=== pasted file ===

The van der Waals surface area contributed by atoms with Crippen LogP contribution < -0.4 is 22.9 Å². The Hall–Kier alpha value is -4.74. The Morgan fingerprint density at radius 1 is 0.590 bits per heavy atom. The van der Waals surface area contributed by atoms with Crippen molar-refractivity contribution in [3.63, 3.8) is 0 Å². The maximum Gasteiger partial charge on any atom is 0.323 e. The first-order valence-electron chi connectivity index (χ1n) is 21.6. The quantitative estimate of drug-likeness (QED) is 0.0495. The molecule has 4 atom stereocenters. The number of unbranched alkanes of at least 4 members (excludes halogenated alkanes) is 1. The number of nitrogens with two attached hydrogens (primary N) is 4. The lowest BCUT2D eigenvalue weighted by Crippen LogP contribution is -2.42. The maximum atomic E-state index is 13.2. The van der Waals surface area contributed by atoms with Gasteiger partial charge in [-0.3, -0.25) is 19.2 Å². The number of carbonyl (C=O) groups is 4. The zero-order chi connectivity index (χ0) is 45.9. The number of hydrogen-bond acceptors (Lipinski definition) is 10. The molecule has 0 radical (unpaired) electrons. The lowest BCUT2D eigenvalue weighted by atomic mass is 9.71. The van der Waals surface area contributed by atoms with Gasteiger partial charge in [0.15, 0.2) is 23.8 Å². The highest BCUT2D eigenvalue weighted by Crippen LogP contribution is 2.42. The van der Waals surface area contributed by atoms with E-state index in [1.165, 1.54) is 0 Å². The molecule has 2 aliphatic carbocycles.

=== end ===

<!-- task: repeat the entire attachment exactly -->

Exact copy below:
The van der Waals surface area contributed by atoms with Crippen LogP contribution < -0.4 is 22.9 Å². The Hall–Kier alpha value is -4.74. The Morgan fingerprint density at radius 1 is 0.590 bits per heavy atom. The van der Waals surface area contributed by atoms with Crippen molar-refractivity contribution in [3.63, 3.8) is 0 Å². The maximum Gasteiger partial charge on any atom is 0.323 e. The first-order valence-electron chi connectivity index (χ1n) is 21.6. The quantitative estimate of drug-likeness (QED) is 0.0495. The molecule has 4 atom stereocenters. The number of unbranched alkanes of at least 4 members (excludes halogenated alkanes) is 1. The number of nitrogens with two attached hydrogens (primary N) is 4. The lowest BCUT2D eigenvalue weighted by Crippen LogP contribution is -2.42. The maximum atomic E-state index is 13.2. The van der Waals surface area contributed by atoms with Gasteiger partial charge in [-0.3, -0.25) is 19.2 Å². The number of carbonyl (C=O) groups is 4. The zero-order chi connectivity index (χ0) is 45.9. The number of hydrogen-bond acceptors (Lipinski definition) is 10. The molecule has 0 radical (unpaired) electrons. The lowest BCUT2D eigenvalue weighted by atomic mass is 9.71. The van der Waals surface area contributed by atoms with Gasteiger partial charge in [0.15, 0.2) is 23.8 Å². The highest BCUT2D eigenvalue weighted by Crippen LogP contribution is 2.42. The van der Waals surface area contributed by atoms with E-state index in [1.165, 1.54) is 0 Å². The molecule has 2 aliphatic carbocycles.